Similarly, Tesla is hard to beat on the road, with its cars having put to shame some of the world’s fastest supercars.
And Tesla has gained new bragging rights as the world’s fastest SUV after the Model X and Model S P100DL smoked a Lamborghini Aventador in a quarter-mile drag strip race. Tesla has its high-end electric motors, capable of generating massive amounts of instant torque, and near-5,000-pound weight to thank for the feat.
High-end Tesla cars on Ludicrous mode are blazingly fast — 0-60 mph in a mere 2.28 seconds. One supercar, though, still manages to edge them out — Ferrari‘s (BIT:RACE) LaFerrari, which can reach 60 mph in 2.2 seconds flat. For some perspective, consider that an average family SUV takes roughly 8 seconds to hit that speed. Interestingly, RACE stock is the only auto stock that can hold a candle to TSLA stock. RACE stock is up an amazing 101.3% year-to-date and 122.7% over the past 12 months.
RACE stock has more than doubled since its IPO, while TSLA stock had only managed to climb 20% at a similar stage in its public life. So, why is RACE stock smoking TSLA stock? It can’t be about the speed, can it?
TSLA Stock vs. RACE = Growth vs. Margins
Investors tend to be enamored with high-growth companies, and few in the auto stock industry are growing at a faster clip than Tesla. It’s therefore quite surprising that Ferrari, which has only been growing in the low- to mid-single-digits, has been able to handily outperform TSLA stock which has a trailing 12-month revenue growth of over 100%. Further, Tesla’s production could hit nearly 1 million vehicles as early as 2020, good for a nearly 90% compound annual growth rate. In sharp contrast, Ferrari has only been selling 7,000-8,000 units per annum over the past five years, and is looking to get to around 10,000 vehicles by 2019, or only about 4% CAGR.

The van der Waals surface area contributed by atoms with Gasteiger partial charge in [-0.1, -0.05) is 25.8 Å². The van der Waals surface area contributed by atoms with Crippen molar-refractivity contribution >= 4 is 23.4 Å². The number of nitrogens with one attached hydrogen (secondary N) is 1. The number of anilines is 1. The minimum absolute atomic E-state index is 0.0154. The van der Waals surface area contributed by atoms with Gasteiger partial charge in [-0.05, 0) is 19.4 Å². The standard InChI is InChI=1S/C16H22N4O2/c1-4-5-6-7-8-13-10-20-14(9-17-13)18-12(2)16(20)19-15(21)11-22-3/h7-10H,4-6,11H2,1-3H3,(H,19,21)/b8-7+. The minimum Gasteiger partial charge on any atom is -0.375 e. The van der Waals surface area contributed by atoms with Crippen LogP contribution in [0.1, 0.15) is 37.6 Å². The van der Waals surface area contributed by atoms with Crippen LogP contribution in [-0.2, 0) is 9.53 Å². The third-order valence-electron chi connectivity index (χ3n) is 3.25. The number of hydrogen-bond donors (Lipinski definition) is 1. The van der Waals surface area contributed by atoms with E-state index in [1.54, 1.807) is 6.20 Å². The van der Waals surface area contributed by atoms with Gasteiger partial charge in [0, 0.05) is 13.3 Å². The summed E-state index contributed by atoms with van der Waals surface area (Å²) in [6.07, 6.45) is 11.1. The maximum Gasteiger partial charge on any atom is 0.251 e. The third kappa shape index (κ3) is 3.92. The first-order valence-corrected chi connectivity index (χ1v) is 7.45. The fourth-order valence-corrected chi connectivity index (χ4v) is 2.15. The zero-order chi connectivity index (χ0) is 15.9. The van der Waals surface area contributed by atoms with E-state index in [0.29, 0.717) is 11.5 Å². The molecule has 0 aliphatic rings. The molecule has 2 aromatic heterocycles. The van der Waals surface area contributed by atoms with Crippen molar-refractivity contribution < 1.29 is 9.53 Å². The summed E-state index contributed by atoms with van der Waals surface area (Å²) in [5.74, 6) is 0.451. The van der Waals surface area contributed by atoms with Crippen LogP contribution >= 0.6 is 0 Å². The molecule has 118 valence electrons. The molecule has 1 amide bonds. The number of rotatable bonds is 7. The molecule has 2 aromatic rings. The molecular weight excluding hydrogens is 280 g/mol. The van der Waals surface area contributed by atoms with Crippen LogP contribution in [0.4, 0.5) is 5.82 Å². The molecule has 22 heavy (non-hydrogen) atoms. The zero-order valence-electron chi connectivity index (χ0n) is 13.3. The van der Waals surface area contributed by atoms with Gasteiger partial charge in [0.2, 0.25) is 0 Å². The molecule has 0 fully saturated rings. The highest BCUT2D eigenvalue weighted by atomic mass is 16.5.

Welcome to the world of long-term investing, where somewhat mundane concepts such as return on invested capital (ROIC) sometimes trump simple growth numbers. Investors use ROIC to get an idea of how efficiently a company is using shareholder money to generate returns. If the ROIC exceeds the weighted average cost of capital (WACC), then the company is creating for shareholder value and vice-versa. ROIC is an important metric for capital intensive industries such as auto, oil and semiconductors.
Here’s the kicker: Not only does Ferrari sport the fattest margins in the business, but also has the highest ROIC by some distance. Ferrari’s profit metrics are way higher than those of other mainstream manufacturers such as Ford (NYSE:F), as well as luxury manufacturers such as BMW and Porsche.
|Revenue(MM)||Units Sales (MM)||ASP (000)||EBIT Margin||Avg. ROIC|
* Based on 2016 figures.
You can clearly see there’s an inverse relationship between production volume and ROIC. Ferrari deals in entirely discretionary luxury goods, and strongly limits its production to preserve the exclusivity of the brand and its high margins. The company requires little incremental capital to continue growing its business in the single digits. It’s not too hard to model Ferrari’s sales and profits 3, 5 or even 10 years from now.
Tesla Has Built a Unique Model
Tesla’s business model, on the other hand, is the antithesis of Ferrari’s. The company is scaling from a high-end, low-volume manufacturer to a mass manufacturer. This is a highly capital-intensive business, and it’s hard at this point to tell whether Tesla’s ROIC will eventually look like Ford’s, BMW’s or even Porsche’s (average ROIC in the S&P 500 is 10%). In short, Tesla’s ROIC is indeterminable.
Further, Tesla is more than 80% vertically integrated, something that is rare in the auto world. Tesla is a throwback to the Henry Ford era, and has successfully managed to fuse together electronics, metal, batteries and software. We are still not quite sure how this will play out in the long run.